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Accelerometer Cut-Points for Physical Activity Assessment in Adults with Mild to Moderate Huntington’s Disease: A Cross-Sectional Multicentre Study

Burgos University Hospital, 09006 Burgos, Spain
Faculty of Health Sciences, University of Burgos, 09001 Burgos, Spain
Faculty of Health Sciences, University Isabel I, 09003 Burgos, Spain
Valoración del Rendimiento Deportivo, Actividad Física y Salud y Lesiones Deportivas (REDAFLED), University of Valladolid, 42004 Soria, Spain
VALFIS Research Group, Institute of Biomedicine (IBIOMED), Faculty of Sciences of Physical Activity and Sports, Universidad de Leon, 24004 León, Spain
Insight Centre for Data Analytics, University College Dublin, D04 V1W8 Dublin, Ireland
Author to whom correspondence should be addressed.
Int. J. Environ. Res. Public Health 2022, 19(22), 14834;
Received: 30 August 2022 / Revised: 7 November 2022 / Accepted: 8 November 2022 / Published: 11 November 2022
(This article belongs to the Section Health Behavior, Chronic Disease and Health Promotion)


Accelerometers can estimate the intensity, frequency, and duration of physical activity in healthy adults. Although thresholds to distinguish varying levels of activity intensity using the Actigraph wGT3X-B have been established for the general population, their accuracy for Huntington’s disease (HD) is unknown. We aimed to define and cross-validate accelerometer cut-points for different walking speeds in adults with mild to moderate HD. A cross-sectional, multicentre, case-control, observational study was conducted with a convenience sample of 13 symptomatic ambulatory HD participants. The accelerometer was placed around the right hip, and a heart monitor was fitted around the chest to monitor heart rate variability. Participants walked on a treadmill at three speeds with light, moderate and vigorous intensities. Correlation and receiver operation curve analyses were performed between the accelerometer magnitude vector with relative oxygen and heart rate. Optimal cut-points for walking speeds of 3.2 km/h were ≤2852; 5.2 km/h: >2852 to ≤4117, and in increments until their maximum velocity: >4117. Our results support the application of the disease-specific cut-points for quantifying physical activity in patients with mild to moderate HD and promoting healthy lifestyle interventions.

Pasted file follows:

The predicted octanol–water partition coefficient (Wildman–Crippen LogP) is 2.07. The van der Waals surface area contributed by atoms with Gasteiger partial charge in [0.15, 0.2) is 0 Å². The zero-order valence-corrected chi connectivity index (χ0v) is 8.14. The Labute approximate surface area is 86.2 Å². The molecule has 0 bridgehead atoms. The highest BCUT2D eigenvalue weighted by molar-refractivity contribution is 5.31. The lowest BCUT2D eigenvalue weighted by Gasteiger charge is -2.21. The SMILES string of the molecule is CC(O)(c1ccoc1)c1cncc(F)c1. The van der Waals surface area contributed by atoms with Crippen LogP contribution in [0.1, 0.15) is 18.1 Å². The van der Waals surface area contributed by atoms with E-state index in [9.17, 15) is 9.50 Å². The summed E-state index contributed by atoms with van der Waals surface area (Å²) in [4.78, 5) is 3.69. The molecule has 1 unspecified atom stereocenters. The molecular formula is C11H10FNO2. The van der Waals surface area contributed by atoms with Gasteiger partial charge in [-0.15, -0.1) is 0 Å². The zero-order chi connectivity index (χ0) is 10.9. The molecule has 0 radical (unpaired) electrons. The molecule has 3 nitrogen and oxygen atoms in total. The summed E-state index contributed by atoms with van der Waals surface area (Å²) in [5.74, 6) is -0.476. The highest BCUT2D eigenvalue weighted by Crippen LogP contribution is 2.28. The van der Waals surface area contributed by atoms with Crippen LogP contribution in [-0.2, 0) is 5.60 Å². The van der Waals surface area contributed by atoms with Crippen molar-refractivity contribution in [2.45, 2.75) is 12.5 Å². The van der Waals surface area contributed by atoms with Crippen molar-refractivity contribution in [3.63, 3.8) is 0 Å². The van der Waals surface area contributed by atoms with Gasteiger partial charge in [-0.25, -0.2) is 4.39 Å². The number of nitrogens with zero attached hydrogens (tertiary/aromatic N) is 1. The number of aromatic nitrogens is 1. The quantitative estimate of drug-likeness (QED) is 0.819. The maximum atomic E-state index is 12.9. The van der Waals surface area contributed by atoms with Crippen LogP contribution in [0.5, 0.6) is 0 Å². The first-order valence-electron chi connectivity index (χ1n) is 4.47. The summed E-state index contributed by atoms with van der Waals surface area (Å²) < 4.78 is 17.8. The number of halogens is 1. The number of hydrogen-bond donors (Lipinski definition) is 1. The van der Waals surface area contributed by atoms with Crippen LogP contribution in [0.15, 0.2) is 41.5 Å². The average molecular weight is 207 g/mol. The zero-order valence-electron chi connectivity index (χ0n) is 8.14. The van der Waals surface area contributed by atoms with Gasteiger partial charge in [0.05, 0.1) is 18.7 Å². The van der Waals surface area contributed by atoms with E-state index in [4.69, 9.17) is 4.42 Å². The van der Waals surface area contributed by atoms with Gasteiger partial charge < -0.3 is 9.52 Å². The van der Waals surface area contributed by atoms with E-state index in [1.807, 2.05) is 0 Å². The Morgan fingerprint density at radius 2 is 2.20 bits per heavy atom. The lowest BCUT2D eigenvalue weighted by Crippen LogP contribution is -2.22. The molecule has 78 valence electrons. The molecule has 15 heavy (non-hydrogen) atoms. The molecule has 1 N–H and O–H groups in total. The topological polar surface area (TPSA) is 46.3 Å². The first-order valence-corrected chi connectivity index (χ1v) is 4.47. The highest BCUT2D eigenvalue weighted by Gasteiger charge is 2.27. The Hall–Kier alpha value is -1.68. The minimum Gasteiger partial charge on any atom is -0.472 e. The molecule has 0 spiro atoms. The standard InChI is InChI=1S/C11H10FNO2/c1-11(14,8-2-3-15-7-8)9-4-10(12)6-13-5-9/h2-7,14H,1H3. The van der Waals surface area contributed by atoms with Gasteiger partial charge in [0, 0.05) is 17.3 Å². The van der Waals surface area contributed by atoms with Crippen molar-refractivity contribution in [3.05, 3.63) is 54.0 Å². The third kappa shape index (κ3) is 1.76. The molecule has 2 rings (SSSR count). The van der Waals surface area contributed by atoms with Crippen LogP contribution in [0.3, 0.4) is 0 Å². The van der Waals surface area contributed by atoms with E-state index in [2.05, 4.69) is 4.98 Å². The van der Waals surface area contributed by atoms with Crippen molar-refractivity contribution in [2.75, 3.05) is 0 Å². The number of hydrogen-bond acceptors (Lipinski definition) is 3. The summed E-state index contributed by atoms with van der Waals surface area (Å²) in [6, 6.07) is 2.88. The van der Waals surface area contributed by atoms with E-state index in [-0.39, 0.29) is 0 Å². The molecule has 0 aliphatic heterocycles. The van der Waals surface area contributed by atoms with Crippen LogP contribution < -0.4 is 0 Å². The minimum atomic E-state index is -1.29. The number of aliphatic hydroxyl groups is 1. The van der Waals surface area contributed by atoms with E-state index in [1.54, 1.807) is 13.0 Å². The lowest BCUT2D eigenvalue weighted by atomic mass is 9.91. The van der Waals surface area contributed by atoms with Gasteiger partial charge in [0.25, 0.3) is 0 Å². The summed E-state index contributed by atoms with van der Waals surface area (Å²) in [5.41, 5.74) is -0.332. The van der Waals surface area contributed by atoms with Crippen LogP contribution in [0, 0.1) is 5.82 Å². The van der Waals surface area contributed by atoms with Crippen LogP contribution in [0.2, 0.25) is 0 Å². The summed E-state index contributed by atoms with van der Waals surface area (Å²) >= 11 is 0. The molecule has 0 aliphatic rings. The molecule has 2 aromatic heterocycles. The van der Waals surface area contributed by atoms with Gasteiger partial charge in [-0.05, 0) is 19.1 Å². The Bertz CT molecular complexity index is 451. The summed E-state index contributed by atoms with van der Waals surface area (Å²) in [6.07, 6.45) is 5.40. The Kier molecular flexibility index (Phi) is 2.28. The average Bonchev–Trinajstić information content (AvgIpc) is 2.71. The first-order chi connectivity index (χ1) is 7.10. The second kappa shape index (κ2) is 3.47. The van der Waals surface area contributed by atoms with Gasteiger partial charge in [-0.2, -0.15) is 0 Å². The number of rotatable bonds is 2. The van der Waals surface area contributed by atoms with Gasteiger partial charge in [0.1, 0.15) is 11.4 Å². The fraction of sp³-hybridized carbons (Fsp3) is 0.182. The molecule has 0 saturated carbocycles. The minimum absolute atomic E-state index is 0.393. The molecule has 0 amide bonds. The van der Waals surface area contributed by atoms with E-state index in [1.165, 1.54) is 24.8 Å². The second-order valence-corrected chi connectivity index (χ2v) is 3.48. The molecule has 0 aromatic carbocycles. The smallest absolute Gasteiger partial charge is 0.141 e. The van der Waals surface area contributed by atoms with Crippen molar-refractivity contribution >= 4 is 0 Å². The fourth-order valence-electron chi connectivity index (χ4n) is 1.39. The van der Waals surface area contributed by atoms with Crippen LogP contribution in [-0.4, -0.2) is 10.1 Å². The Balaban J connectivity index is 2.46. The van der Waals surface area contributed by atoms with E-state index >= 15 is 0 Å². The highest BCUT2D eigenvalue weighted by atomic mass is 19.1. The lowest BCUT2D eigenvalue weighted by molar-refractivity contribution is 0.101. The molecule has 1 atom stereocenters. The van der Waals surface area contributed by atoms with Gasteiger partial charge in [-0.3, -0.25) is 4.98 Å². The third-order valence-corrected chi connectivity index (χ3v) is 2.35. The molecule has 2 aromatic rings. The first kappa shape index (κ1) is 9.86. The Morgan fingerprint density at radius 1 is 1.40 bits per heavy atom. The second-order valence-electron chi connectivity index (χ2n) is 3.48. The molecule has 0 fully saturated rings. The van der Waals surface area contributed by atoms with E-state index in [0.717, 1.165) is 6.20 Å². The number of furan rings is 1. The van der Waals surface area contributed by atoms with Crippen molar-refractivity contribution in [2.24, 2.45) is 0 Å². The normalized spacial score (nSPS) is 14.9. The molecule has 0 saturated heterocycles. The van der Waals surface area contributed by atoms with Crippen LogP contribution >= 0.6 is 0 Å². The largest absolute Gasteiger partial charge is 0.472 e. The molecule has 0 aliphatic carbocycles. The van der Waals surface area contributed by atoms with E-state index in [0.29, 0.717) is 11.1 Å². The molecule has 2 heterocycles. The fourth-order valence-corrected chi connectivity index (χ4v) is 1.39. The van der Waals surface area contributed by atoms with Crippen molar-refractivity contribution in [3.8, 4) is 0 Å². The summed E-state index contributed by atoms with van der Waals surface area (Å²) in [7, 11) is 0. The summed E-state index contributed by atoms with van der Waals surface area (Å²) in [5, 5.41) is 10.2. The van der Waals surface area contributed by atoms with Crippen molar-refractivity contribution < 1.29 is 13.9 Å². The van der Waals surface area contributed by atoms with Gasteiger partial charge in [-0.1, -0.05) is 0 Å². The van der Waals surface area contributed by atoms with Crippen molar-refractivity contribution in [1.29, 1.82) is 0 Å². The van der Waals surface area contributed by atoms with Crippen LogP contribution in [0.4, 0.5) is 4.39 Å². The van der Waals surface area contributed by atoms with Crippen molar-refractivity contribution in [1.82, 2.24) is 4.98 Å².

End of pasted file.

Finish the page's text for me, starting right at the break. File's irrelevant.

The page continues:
1. Introduction

According to the World Health Organization (WHO) [1], physical inactivity is the fourth leading risk factor for mortality, accelerating decreased mobility and functional skills [2]. Scientific evidence shows that physical activity reduces the risk of coronary heart disease, stroke, type II diabetes mellitus, arterial hypertension, and osteoporosis [2] and might be beneficial in preventing and treating several neurodegenerative disorders such as Parkinson’s disease (PD) and Alzheimer’s disease [3,4]. In this regard, previous studies reported that in Huntington’s disease (HD), an autosomal dominant hereditary neurodegenerative disorder characterized by chorea and bradykinesia [5], cognitive impairment [6], and psychiatric disturbances [7], a sedentary lifestyle may lead to earlier disease onset and decreased quality of life [8].